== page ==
November 17, 2004
Kilauea volcano, on the southeastern slope of Mauna Loa on the edge of Hawaii's Big Island, is one of the most active volcanoes in the world. In this true-color Terra MODIS image from November 11, 2004, low clouds are scattered across most of the island, though MODIS was still able to detect Kilauea's heat signature (outlined in red in the lower right portion of the image). Kilauaea also has one of the largest active craters - a circumference of 13 kilometers (about 8 miles) - with a lake of molten lava about 230 meters below the pit's rim.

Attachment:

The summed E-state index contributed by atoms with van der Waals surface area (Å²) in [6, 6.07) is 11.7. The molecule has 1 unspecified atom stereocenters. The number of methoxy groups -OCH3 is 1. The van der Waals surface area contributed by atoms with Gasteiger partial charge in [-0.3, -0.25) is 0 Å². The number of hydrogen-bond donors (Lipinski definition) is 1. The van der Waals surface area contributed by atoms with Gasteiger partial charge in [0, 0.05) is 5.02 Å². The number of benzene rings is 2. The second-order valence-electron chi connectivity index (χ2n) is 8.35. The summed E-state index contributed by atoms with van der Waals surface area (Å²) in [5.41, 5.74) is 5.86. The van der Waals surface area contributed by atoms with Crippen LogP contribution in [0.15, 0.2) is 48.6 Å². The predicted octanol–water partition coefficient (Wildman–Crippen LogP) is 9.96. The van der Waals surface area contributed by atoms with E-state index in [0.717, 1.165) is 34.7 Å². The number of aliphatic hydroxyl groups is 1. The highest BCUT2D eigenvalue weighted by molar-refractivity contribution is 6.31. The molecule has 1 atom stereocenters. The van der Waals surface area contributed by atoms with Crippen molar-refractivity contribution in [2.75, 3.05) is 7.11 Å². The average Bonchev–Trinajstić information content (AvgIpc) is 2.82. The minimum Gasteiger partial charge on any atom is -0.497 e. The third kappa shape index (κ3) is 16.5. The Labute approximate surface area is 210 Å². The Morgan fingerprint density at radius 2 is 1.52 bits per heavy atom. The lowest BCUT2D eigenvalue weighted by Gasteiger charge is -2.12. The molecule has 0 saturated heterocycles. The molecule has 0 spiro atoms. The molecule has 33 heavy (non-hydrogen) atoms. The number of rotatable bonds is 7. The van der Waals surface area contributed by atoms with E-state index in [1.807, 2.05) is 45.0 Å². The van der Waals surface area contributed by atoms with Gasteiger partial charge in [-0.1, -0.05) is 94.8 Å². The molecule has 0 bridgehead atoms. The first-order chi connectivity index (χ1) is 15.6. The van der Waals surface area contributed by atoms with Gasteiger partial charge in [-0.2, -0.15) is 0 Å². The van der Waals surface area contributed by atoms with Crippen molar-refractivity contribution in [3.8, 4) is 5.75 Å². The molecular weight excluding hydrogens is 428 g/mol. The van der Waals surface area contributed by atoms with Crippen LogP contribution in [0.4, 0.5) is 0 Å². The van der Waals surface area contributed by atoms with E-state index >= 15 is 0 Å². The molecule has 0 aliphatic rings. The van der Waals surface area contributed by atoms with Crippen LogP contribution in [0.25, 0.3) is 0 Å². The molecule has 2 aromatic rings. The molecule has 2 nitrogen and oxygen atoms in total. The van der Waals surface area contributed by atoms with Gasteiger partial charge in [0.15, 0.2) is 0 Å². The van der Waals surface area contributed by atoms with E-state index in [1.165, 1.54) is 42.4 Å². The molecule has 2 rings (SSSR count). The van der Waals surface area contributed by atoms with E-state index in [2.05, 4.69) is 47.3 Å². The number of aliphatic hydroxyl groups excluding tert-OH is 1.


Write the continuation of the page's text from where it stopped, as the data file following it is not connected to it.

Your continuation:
Topics: Environment, Igneous rocks, Shield volcanoes, Hawaii, Hilina Slump, Kīlauea, Rift zone, Mauna Loa, Lava, Volcanology, Volcano, Disaster Accident